The Idea Village: Founded by a group of local entrepreneurs, The Idea Village is a nonprofit organization encourages economic development by providing strategy, talent and resources to entrepreneurial ventures. The organization aids entrepreneurs by providing financial and technical assistance, offering business strategy consultation and access to technology, connecting entrepreneurs to business mentors and facilitating access to professional services and capital resources.
NOLA 180: Started in 2007, NOLA 180 is a nonprofit organization designed to turn around failing schools and prepare students for high quality schools and colleges. Over 50% of public schools students in New Orleans attend charter schools; schools that are held accountable for delivering improved academic results for children. Schools not meeting their goals will likely have their management replaced and it is here that NOLA 180 plans to carve its niche. Currently, the organization is incubating a group of teachers and administrators that can be deployed to lead the organization’s first takeover school in 2010. It does this at its flagship school, the Langston Hughes Academy, which has an education program featuring a college-prep curriculum and an extended school day that provides 50% more instructional time than traditional public schools.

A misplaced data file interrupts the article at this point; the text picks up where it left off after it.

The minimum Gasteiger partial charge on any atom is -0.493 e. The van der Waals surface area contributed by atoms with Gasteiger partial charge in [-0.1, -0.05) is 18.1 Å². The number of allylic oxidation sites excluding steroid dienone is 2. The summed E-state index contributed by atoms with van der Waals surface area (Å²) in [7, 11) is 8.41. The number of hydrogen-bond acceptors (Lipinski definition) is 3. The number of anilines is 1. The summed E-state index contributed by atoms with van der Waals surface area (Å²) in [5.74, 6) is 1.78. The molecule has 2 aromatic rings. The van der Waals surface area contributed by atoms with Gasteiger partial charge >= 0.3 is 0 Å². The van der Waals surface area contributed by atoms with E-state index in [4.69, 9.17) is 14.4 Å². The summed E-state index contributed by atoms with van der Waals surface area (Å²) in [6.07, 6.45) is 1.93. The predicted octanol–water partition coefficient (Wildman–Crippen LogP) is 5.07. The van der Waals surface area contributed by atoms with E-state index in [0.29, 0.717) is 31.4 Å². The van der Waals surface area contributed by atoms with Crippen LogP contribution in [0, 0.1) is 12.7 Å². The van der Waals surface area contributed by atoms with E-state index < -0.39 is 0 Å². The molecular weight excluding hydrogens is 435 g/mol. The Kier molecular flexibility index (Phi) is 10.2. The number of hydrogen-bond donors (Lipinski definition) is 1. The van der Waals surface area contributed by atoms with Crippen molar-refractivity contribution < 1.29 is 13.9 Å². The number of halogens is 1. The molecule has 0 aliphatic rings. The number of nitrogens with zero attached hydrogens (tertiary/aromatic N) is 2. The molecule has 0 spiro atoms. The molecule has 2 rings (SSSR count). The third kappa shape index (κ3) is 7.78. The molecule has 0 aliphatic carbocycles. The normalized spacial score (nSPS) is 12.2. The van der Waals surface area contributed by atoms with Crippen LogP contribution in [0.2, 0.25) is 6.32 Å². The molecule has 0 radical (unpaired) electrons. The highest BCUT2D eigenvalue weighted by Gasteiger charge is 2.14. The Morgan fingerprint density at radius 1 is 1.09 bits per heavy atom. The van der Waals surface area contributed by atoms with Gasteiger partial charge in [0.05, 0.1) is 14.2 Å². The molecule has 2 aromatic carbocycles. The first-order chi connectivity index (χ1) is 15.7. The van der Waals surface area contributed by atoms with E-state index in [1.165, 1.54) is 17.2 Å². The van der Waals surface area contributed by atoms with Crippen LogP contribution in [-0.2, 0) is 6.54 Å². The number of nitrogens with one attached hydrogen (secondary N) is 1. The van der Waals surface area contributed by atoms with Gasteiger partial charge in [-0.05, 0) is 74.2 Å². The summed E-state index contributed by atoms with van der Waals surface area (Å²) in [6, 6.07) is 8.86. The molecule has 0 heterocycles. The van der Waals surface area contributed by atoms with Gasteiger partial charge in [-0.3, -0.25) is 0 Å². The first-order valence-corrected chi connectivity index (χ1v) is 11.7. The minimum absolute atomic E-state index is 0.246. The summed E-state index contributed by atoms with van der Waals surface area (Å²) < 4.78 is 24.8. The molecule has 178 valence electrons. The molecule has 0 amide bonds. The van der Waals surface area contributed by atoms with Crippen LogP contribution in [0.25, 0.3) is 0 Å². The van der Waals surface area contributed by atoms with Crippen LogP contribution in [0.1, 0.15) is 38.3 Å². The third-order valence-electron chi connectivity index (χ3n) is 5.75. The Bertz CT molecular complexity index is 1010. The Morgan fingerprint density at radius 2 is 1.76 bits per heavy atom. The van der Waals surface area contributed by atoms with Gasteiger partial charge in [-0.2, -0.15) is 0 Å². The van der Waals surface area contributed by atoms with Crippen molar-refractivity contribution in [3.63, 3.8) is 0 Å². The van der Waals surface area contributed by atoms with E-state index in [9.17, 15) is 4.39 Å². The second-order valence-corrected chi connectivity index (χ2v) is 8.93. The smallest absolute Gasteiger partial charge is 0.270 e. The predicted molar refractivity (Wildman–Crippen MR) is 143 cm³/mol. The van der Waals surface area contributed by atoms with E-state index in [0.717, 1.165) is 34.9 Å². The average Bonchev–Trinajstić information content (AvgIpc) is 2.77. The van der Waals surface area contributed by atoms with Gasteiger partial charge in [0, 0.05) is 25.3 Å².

New Orleans Kid Camera Project: The New Orleans Kid Camera Project was created to address the psychological and emotional impact that Hurricane Katrina has had on children from New Orleans. Through the use of photography, creative writing and mixed media, children from flooded neighborhoods express themselves, their stories and feelings. Apart from helping them recover from the emotional impacts of losing their homes to Katrina, the project also equips the kids with new skills, offering them an alternate lens through which to view the world.
Prospect 1: The largest biennial of international contemporary art ever organized in the United States, showcasing 80 artists from around the world, Prospect 1 opens in November across museums, historic buildings, and found sites throughout New Orleans. Over its 11-week course, the exhibition’s goal is to attract a new category of tourism to the city by spotlighting new artistic practices as well as an array of programs benefiting the local community.
Green Coast Enterprises: A small real estate services firm that was founded after Katrina, Green Coast Enterprises plans to build sustainable, storm-proof homes along the Gulf Coast. The firm has worked on The Arabella at Fortin Street, a condominium project in New Orleans that was built to withstand future storms, hot summers, and high humidity. It is currently working on Project Home Again, a project of the Riggio Foundation that aims to build energy efficient homes for families whose homes were destroyed by Hurricane Katrina.
SDT Waste and Debris: Visitors to New Orleans may notice that, of late, the revelrous city has a different smell — and we’re not referring to the fetor of tequila overtaking stale beer on Bourbon Street. Since January 2007, waste management company SDT has been employing innovative methods to clean up New Orleans, using specially equipped water trucks while adding a patented new smell of lemon and eucalyptus to the French Quarter.